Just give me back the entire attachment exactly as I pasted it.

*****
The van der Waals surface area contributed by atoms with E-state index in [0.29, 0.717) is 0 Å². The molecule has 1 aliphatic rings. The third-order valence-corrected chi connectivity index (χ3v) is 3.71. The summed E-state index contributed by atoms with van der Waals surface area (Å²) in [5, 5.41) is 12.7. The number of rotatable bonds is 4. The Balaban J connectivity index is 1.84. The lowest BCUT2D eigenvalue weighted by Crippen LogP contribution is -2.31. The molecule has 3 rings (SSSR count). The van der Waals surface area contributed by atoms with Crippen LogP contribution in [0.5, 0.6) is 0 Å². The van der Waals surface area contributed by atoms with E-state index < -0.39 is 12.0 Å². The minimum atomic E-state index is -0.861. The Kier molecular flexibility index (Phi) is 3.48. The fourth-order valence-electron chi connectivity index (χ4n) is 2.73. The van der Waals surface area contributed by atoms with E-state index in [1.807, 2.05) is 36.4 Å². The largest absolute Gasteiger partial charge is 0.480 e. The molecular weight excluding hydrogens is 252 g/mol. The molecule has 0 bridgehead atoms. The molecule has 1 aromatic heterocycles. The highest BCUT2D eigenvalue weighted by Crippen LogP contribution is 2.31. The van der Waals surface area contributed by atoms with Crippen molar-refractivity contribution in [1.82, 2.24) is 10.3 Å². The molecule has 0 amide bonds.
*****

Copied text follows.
The van der Waals surface area contributed by atoms with E-state index in [0.29, 0.717) is 0 Å². The molecule has 1 aliphatic rings. The third-order valence-corrected chi connectivity index (χ3v) is 3.71. The summed E-state index contributed by atoms with van der Waals surface area (Å²) in [5, 5.41) is 12.7. The number of rotatable bonds is 4. The Balaban J connectivity index is 1.84. The lowest BCUT2D eigenvalue weighted by Crippen LogP contribution is -2.31. The molecule has 3 rings (SSSR count). The van der Waals surface area contributed by atoms with Crippen LogP contribution in [0.5, 0.6) is 0 Å². The van der Waals surface area contributed by atoms with E-state index < -0.39 is 12.0 Å². The minimum atomic E-state index is -0.861. The Kier molecular flexibility index (Phi) is 3.48. The fourth-order valence-electron chi connectivity index (χ4n) is 2.73. The van der Waals surface area contributed by atoms with E-state index in [1.807, 2.05) is 36.4 Å². The largest absolute Gasteiger partial charge is 0.480 e. The molecular weight excluding hydrogens is 252 g/mol. The molecule has 0 bridgehead atoms. The molecule has 1 aromatic heterocycles. The highest BCUT2D eigenvalue weighted by Crippen LogP contribution is 2.31. The van der Waals surface area contributed by atoms with Crippen molar-refractivity contribution in [1.82, 2.24) is 10.3 Å². The molecule has 0 amide bonds.